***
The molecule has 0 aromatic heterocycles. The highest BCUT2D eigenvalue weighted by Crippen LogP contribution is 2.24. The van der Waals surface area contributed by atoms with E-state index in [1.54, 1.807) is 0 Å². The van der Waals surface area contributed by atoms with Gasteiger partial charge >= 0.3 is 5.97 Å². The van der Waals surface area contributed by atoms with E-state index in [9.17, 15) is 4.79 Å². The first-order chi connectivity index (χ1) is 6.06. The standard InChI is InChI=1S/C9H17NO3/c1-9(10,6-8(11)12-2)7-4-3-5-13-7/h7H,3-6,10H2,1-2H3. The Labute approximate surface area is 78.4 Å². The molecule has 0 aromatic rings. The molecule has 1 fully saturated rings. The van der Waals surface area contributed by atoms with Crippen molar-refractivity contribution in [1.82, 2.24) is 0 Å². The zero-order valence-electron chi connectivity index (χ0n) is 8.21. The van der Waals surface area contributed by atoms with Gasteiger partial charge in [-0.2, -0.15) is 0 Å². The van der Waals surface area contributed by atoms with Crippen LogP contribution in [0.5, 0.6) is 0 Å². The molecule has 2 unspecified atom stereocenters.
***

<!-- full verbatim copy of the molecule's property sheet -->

The molecule has 0 aromatic heterocycles. The highest BCUT2D eigenvalue weighted by Crippen LogP contribution is 2.24. The van der Waals surface area contributed by atoms with E-state index in [1.54, 1.807) is 0 Å². The van der Waals surface area contributed by atoms with Gasteiger partial charge >= 0.3 is 5.97 Å². The van der Waals surface area contributed by atoms with E-state index in [9.17, 15) is 4.79 Å². The first-order chi connectivity index (χ1) is 6.06. The standard InChI is InChI=1S/C9H17NO3/c1-9(10,6-8(11)12-2)7-4-3-5-13-7/h7H,3-6,10H2,1-2H3. The Labute approximate surface area is 78.4 Å². The molecule has 0 aromatic rings. The molecule has 1 fully saturated rings. The van der Waals surface area contributed by atoms with Crippen molar-refractivity contribution in [1.82, 2.24) is 0 Å². The zero-order valence-electron chi connectivity index (χ0n) is 8.21. The van der Waals surface area contributed by atoms with Gasteiger partial charge in [-0.2, -0.15) is 0 Å². The van der Waals surface area contributed by atoms with Crippen LogP contribution in [0.5, 0.6) is 0 Å². The molecule has 2 unspecified atom stereocenters.